Friday, May 29, 2009

Remember that gem?

Mother's Day brought with it a super 18Karat-meets-Bijouxbead promotion.. remember that stellar necklace by Darlene Martin...
If not, here it is gracing the very lovely neck of Whitney, our winner, who just received it via snail-mail.
Congratulations again to Whitney. Couldn't imagine that gem finding a better home.

So Pretty!

Monday, May 25, 2009

Don't forget.... Metamorphosis Exhibit is two days away!

Just a reminder to everyone who loves the hand-crafted -
Lara Bazant will be in our shop Wednesday May 27th from 5pm to 8pm to meet and discuss her work.
You may remember a previous entry we did on Lara, but if you don't - here's a little recap.

Using reclaimed, natural, and fair trade materials sourced from all over the world, Lara Bazant aims to fuse global sustainability with a unique and individual sense of style.
We hope to see you Wednesday to help support this local and ethically minded artist.

We appreciate everyone who stops by and encourages local art to grow!

Thursday, May 21, 2009

Meet Alex..

You may have never met, but let me introduce you to one of the most expensive gemstones commercially available – Alexandrite. Not only can top quality alexandrite sell for over $100,000 a carat.

This beauty is remarkable for its seemingly magical colour changing capabilities - especially higher end stones - from an emerald green to a plum red.

A variety of chrysoberyl, (derived the Greek chrysos and beryllos meaning 'a gold-white spar' and not to be confused with beryl - those are emeralds and aquamarines to name a few) alexandrite is the result of a small scale replacement of aluminum by chromium oxide, a process which results in its stunning colour change. Green by daylight and red by incandescent - it's like having two stones in one.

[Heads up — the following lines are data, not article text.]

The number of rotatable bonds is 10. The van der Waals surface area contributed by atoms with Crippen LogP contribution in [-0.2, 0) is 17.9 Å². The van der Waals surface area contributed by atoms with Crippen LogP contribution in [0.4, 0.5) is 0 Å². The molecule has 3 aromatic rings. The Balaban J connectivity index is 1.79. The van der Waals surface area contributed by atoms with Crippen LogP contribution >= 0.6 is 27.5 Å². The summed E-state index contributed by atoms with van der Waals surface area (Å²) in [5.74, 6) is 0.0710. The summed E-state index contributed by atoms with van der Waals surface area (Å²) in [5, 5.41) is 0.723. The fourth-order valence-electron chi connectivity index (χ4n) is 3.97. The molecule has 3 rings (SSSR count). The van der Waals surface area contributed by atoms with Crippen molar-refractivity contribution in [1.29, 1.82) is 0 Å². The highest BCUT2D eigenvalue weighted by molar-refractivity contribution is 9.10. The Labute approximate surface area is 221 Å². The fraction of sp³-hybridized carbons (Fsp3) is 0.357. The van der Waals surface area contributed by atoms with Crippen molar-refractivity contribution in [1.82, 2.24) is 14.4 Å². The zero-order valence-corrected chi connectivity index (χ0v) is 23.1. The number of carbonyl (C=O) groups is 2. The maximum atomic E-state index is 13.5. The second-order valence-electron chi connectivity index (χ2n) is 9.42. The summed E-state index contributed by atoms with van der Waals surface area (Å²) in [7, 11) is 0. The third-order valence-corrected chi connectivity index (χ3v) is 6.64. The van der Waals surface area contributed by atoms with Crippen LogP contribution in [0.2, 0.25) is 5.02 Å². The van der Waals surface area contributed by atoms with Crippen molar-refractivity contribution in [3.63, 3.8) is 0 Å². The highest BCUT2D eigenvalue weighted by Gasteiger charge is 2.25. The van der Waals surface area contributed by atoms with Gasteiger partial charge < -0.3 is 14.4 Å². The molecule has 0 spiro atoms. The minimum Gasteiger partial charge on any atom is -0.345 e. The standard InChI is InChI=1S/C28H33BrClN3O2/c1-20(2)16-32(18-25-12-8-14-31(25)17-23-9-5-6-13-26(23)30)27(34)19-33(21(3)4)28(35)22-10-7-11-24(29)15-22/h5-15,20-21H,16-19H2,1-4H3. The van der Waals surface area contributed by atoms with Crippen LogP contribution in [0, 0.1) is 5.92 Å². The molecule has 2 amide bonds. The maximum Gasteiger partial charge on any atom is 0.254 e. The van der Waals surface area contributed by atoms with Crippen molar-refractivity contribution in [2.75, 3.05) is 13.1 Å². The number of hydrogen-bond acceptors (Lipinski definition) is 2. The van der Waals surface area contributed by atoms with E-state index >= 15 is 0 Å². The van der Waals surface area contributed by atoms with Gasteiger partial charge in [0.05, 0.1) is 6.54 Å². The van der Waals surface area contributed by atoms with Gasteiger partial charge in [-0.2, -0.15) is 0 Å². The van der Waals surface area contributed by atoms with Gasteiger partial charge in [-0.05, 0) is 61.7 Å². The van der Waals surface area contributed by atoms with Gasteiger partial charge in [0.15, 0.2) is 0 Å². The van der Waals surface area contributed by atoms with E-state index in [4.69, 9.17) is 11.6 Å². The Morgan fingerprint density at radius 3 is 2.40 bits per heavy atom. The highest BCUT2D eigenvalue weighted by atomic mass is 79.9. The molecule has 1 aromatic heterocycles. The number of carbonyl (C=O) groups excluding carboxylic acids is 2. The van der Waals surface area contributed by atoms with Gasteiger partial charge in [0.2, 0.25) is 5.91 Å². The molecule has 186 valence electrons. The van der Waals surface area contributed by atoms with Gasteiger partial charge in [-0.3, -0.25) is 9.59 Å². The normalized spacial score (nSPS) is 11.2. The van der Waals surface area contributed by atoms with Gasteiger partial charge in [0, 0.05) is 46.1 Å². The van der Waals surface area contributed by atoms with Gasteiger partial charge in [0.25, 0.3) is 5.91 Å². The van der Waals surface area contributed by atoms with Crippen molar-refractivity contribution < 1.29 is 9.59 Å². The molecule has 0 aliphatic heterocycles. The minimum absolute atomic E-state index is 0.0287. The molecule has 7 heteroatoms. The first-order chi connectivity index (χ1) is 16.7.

This stone apparently acquired its name when Finnish mineralogist Nils Gustaf Nordenskiol discovered the gem upon the sixteenth birthday of the future Tsar, Alexander II of Russia.

The most stunning examples still come from Russia, specifically the Ural Mountains... but don't be fooled the fakers still run rife. Some lab-grown (synthetic) stones are actually corundum lanced with various chemicals such as vanadium or colour-changing spinel. Like always folks, if one of the most expensive stones is selling for a super deal..... too good to be true.

Recently we had a beautiful 1.05ct. alexandrite come through the shop, and honestly... what photos can't capture. As the stone dazzles, flecks of red, green, and plum compete for your attention in the most breath-taking way.

Between you and me... diamonds are soooo boring in comparison!

Monday, May 11, 2009

and the winner is.........

...... (drum roll) ......
...... (which continues) .........
Whitney from Virginia!

Look at us, making friends all over the world.

Thanks to everyone who took part, and especially to Bijouxbead for entrusting us with her lovely treasures.

So stick around, because you never know when the Give-Away Spirit might return to 18Karat!

Thursday, May 7, 2009

Here Comes the Bride.

Engagement season has been in full swing over at 18Karat – and the gents were lacking in imagination.

Why not give you a gander at two very different, but very stunning beauties. (Our fingers are crossed for you boys!)

A gorgeous cushion cut diamond sitting upon a truly beautiful hand engraved shank; set with diamonds of course.

A lovely princess cut diamond sit atop a tapered shank with 2 trilliant diamonds flanking it.

Aren't they pretty.. Let us know & leave a comment!

Tuesday, May 5, 2009

Liar Liar Pants on Fire: Imitation, Synthetic, and other Man-Made Gemstones